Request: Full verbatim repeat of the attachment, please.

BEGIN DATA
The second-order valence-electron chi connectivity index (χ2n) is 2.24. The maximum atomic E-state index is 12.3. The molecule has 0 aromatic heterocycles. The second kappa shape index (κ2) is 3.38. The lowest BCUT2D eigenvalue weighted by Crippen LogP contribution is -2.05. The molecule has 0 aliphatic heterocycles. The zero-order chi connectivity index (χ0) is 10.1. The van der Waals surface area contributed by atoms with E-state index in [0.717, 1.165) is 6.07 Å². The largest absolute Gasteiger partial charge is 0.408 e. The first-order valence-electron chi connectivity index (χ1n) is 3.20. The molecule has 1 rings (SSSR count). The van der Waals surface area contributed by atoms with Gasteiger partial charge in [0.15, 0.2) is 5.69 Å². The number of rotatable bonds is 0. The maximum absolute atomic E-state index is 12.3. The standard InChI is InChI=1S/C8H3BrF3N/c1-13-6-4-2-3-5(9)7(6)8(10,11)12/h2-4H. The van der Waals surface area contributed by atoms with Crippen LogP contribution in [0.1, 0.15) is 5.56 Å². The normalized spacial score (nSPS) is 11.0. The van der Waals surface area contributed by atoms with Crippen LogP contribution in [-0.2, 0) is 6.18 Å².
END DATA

The second-order valence-electron chi connectivity index (χ2n) is 2.24. The maximum atomic E-state index is 12.3. The molecule has 0 aromatic heterocycles. The second kappa shape index (κ2) is 3.38. The lowest BCUT2D eigenvalue weighted by Crippen LogP contribution is -2.05. The molecule has 0 aliphatic heterocycles. The zero-order chi connectivity index (χ0) is 10.1. The van der Waals surface area contributed by atoms with E-state index in [0.717, 1.165) is 6.07 Å². The largest absolute Gasteiger partial charge is 0.408 e. The first-order valence-electron chi connectivity index (χ1n) is 3.20. The molecule has 1 rings (SSSR count). The van der Waals surface area contributed by atoms with Gasteiger partial charge in [0.15, 0.2) is 5.69 Å². The number of rotatable bonds is 0. The maximum absolute atomic E-state index is 12.3. The standard InChI is InChI=1S/C8H3BrF3N/c1-13-6-4-2-3-5(9)7(6)8(10,11)12/h2-4H. The van der Waals surface area contributed by atoms with Crippen LogP contribution in [0.1, 0.15) is 5.56 Å². The normalized spacial score (nSPS) is 11.0. The van der Waals surface area contributed by atoms with Crippen LogP contribution in [-0.2, 0) is 6.18 Å².